As a result of training under more realistic conditions, teams have been able to perform at a higher level, have found and extinguished difficult mine fires, and have successfully explored in heavy smoke filled entries when less experienced teams could not. As a result of OMSHR’s research, multiple training facilities are now available in the United States to provide simulated mine emergency training in compliance with the spirit of the MINER Act of 2006. Examples of OMSHR’s ongoing research include initiatives such as (1) revolutionizing the breathing air supply technology employed by self-contained self-rescuers, refuge alternatives, and emergency responders; (2) creating virtual reality simulations for training in non-hazardous environments; (3) jump starting the technology transfer of communication and tracking systems; and (4) supporting industry initiatives to develop public training venues.
Currently, the Mine Rescue and Escape Training Laboratory is being used to determine optimal use of virtual reality technologies for training and assessing mine emergency responders. Responders include specially trained individuals, such as mine rescue or fire brigade team members, and also managers and mine workers who may be called upon to respond to an emergency situation.
Mine rescue simulations and in-mine smoke training exercises have been developed, conducted, and evaluated in cooperation with state agencies and mining companies. For example, OMSHR conducted 97 realistic mine rescue and fire brigade team training exercises or smoke evacuation drills at the Lake Lynn Laboratory, Safety Research Coal Mine, or operating mines; 449 teams have participated, many multiple times.
During the underground exercises, rescue teams explored and mapped smoke-filled passageways, searched for missing mine workers, administered first aid to injured mine workers, supported bad roof by erecting standing support, re-established ventilation, and completed other scenarios. Team members also fought liquid fuel and gas fires and conveyor belt fires on the surface or underground with dry chemical powder, high-expansion foam, and waterlines. Improved technologies such as lighted vests, thermal imaging cameras, wireless communications systems, gas detector simulators, and lifelines are also evaluated during these exercises.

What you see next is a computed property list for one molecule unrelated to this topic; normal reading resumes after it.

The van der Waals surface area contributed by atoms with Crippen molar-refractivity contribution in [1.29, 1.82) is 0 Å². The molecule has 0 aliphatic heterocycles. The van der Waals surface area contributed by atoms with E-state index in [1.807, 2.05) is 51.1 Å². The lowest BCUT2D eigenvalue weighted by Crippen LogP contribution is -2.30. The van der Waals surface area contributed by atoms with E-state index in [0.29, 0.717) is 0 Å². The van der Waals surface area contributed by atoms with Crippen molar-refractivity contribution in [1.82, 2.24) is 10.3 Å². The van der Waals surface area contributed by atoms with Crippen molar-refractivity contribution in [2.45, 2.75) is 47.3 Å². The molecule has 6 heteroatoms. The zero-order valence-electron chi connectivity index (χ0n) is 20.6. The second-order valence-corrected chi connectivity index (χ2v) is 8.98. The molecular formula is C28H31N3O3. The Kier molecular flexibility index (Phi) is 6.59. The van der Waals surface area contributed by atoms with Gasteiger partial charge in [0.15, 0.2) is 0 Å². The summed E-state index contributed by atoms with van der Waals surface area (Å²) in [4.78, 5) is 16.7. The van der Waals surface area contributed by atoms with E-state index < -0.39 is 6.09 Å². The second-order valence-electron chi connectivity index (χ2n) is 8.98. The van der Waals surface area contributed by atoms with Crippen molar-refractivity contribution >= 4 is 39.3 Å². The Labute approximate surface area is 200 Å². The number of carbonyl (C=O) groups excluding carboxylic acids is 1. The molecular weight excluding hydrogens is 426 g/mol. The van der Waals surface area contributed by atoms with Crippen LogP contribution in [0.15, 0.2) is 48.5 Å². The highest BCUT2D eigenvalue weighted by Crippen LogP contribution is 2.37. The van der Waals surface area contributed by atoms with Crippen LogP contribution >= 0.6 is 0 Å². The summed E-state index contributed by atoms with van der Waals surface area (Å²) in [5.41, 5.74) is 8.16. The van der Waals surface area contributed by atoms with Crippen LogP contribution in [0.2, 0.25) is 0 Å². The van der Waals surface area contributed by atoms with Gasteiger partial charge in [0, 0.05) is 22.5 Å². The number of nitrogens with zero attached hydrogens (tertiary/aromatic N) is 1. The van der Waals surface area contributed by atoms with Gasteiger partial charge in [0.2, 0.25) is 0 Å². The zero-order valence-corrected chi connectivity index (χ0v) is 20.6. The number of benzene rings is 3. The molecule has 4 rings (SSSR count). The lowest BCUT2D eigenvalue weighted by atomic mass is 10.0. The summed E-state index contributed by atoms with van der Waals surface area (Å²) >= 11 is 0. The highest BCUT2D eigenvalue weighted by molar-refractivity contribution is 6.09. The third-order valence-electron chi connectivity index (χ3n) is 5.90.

Gas monitor simulator (GMS) training methods were tested with coal and M/NM mine rescue teams (in contests and training) and fire brigades. Historically, paper placards were used to convey gas concentration data during training or contests. The GMS allows trainers to wirelessly send gas data to trainees through a device that is similar in size to an actual gas detector. The device has optional visual and audible alarms and was found to increase the realism of training.
Each underground coal mine worker must be trained in the proper procedures for inspecting and donning self-contained self-rescuers (SCSR), switching from one unit to another, and ensuring a proper fit. Researchers at OMSHR developed a procedure for switching from one SCSR to another and developed expectations training to teach mine workers what to expect from the SCSR unit during an emergency and what to expect from themselves and fellow workers during escape